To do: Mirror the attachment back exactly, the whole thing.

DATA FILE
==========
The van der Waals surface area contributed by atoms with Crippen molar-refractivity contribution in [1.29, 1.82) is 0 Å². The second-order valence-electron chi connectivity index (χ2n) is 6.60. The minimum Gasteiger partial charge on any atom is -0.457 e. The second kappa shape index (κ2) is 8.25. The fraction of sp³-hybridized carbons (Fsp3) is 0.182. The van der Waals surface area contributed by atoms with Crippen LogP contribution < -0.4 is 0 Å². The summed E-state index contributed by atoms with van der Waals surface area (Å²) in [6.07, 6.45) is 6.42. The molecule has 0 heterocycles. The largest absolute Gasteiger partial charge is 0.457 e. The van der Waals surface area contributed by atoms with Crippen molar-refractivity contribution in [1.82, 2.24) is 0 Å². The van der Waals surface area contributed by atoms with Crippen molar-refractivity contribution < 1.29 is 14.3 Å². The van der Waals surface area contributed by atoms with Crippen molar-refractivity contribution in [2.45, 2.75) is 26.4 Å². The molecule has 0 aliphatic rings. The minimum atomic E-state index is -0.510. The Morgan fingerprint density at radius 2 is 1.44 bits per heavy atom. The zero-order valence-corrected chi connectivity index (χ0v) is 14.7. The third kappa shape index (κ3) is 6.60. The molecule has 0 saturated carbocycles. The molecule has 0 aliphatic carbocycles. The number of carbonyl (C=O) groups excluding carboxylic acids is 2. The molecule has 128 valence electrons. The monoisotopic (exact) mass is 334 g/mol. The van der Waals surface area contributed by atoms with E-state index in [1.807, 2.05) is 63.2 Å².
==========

The van der Waals surface area contributed by atoms with Crippen molar-refractivity contribution in [1.29, 1.82) is 0 Å². The second-order valence-electron chi connectivity index (χ2n) is 6.60. The minimum Gasteiger partial charge on any atom is -0.457 e. The second kappa shape index (κ2) is 8.25. The fraction of sp³-hybridized carbons (Fsp3) is 0.182. The van der Waals surface area contributed by atoms with Crippen LogP contribution < -0.4 is 0 Å². The summed E-state index contributed by atoms with van der Waals surface area (Å²) in [6.07, 6.45) is 6.42. The molecule has 0 heterocycles. The largest absolute Gasteiger partial charge is 0.457 e. The van der Waals surface area contributed by atoms with Crippen molar-refractivity contribution in [1.82, 2.24) is 0 Å². The van der Waals surface area contributed by atoms with Crippen molar-refractivity contribution < 1.29 is 14.3 Å². The van der Waals surface area contributed by atoms with Crippen molar-refractivity contribution in [2.45, 2.75) is 26.4 Å². The molecule has 0 aliphatic rings. The minimum atomic E-state index is -0.510. The Morgan fingerprint density at radius 2 is 1.44 bits per heavy atom. The zero-order valence-corrected chi connectivity index (χ0v) is 14.7. The third kappa shape index (κ3) is 6.60. The molecule has 0 saturated carbocycles. The molecule has 0 aliphatic carbocycles. The number of carbonyl (C=O) groups excluding carboxylic acids is 2. The molecule has 128 valence electrons. The monoisotopic (exact) mass is 334 g/mol. The van der Waals surface area contributed by atoms with E-state index in [1.807, 2.05) is 63.2 Å².